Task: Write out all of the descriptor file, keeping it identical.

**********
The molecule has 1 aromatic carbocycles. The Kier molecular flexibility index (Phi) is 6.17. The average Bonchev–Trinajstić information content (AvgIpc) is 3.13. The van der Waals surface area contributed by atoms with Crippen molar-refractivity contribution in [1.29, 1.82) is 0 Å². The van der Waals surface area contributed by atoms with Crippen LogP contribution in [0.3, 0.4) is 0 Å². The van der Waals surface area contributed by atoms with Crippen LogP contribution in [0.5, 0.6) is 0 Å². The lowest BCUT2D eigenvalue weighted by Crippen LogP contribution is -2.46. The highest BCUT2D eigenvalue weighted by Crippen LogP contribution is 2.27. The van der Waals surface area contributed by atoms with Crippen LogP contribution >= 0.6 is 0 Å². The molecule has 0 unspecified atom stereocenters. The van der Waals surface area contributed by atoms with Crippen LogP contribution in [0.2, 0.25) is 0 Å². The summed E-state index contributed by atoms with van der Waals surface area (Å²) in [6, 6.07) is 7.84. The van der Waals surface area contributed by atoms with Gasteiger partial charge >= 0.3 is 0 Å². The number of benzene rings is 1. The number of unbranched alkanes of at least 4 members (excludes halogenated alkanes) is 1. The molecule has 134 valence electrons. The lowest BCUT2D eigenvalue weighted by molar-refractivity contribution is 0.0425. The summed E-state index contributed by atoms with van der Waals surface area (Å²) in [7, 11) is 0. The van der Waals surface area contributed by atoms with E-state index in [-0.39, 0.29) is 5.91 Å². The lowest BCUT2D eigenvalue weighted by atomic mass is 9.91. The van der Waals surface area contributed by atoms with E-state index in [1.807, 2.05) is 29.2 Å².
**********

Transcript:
The molecule has 1 aromatic carbocycles. The Kier molecular flexibility index (Phi) is 6.17. The average Bonchev–Trinajstić information content (AvgIpc) is 3.13. The van der Waals surface area contributed by atoms with Crippen molar-refractivity contribution in [1.29, 1.82) is 0 Å². The van der Waals surface area contributed by atoms with Crippen LogP contribution in [0.3, 0.4) is 0 Å². The van der Waals surface area contributed by atoms with Crippen LogP contribution in [0.5, 0.6) is 0 Å². The lowest BCUT2D eigenvalue weighted by Crippen LogP contribution is -2.46. The highest BCUT2D eigenvalue weighted by Crippen LogP contribution is 2.27. The van der Waals surface area contributed by atoms with Crippen LogP contribution >= 0.6 is 0 Å². The molecule has 0 unspecified atom stereocenters. The van der Waals surface area contributed by atoms with Crippen LogP contribution in [0.2, 0.25) is 0 Å². The summed E-state index contributed by atoms with van der Waals surface area (Å²) in [6, 6.07) is 7.84. The van der Waals surface area contributed by atoms with Gasteiger partial charge >= 0.3 is 0 Å². The number of benzene rings is 1. The number of unbranched alkanes of at least 4 members (excludes halogenated alkanes) is 1. The molecule has 134 valence electrons. The lowest BCUT2D eigenvalue weighted by molar-refractivity contribution is 0.0425. The summed E-state index contributed by atoms with van der Waals surface area (Å²) in [7, 11) is 0. The van der Waals surface area contributed by atoms with E-state index in [-0.39, 0.29) is 5.91 Å². The lowest BCUT2D eigenvalue weighted by atomic mass is 9.91. The van der Waals surface area contributed by atoms with E-state index in [1.807, 2.05) is 29.2 Å².